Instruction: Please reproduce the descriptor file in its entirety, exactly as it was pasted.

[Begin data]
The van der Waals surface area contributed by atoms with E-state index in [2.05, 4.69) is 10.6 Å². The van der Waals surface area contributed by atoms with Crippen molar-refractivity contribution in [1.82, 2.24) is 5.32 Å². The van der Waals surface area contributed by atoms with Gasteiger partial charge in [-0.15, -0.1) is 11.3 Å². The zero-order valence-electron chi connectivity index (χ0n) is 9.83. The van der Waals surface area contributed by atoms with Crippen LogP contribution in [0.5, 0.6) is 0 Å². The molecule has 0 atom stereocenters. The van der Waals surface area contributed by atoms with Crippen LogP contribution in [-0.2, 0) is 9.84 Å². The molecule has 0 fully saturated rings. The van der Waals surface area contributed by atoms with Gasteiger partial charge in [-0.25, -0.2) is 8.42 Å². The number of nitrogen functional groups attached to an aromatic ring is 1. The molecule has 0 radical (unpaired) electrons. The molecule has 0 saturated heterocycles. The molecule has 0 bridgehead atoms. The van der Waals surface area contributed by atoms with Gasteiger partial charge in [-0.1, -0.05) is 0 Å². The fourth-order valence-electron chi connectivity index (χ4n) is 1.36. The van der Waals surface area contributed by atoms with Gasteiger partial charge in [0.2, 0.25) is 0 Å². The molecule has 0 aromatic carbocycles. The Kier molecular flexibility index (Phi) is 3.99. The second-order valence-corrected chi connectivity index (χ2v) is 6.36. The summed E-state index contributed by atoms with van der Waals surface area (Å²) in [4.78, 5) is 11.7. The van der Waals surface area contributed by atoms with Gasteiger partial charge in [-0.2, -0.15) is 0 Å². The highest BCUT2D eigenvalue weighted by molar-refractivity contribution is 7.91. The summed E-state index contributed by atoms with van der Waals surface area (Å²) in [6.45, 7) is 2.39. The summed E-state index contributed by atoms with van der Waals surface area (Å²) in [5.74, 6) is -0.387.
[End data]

The van der Waals surface area contributed by atoms with E-state index in [2.05, 4.69) is 10.6 Å². The van der Waals surface area contributed by atoms with Crippen molar-refractivity contribution in [1.82, 2.24) is 5.32 Å². The van der Waals surface area contributed by atoms with Gasteiger partial charge in [-0.15, -0.1) is 11.3 Å². The zero-order valence-electron chi connectivity index (χ0n) is 9.83. The van der Waals surface area contributed by atoms with Crippen LogP contribution in [0.5, 0.6) is 0 Å². The molecule has 0 atom stereocenters. The van der Waals surface area contributed by atoms with Crippen LogP contribution in [-0.2, 0) is 9.84 Å². The molecule has 0 fully saturated rings. The van der Waals surface area contributed by atoms with Gasteiger partial charge in [-0.25, -0.2) is 8.42 Å². The number of nitrogen functional groups attached to an aromatic ring is 1. The molecule has 0 radical (unpaired) electrons. The molecule has 0 saturated heterocycles. The molecule has 0 bridgehead atoms. The van der Waals surface area contributed by atoms with Gasteiger partial charge in [-0.1, -0.05) is 0 Å². The fourth-order valence-electron chi connectivity index (χ4n) is 1.36. The van der Waals surface area contributed by atoms with Gasteiger partial charge in [0.2, 0.25) is 0 Å². The molecule has 0 aromatic carbocycles. The Kier molecular flexibility index (Phi) is 3.99. The second-order valence-corrected chi connectivity index (χ2v) is 6.36. The summed E-state index contributed by atoms with van der Waals surface area (Å²) in [4.78, 5) is 11.7. The van der Waals surface area contributed by atoms with Gasteiger partial charge in [-0.2, -0.15) is 0 Å². The highest BCUT2D eigenvalue weighted by molar-refractivity contribution is 7.91. The summed E-state index contributed by atoms with van der Waals surface area (Å²) in [6.45, 7) is 2.39. The summed E-state index contributed by atoms with van der Waals surface area (Å²) in [5.74, 6) is -0.387.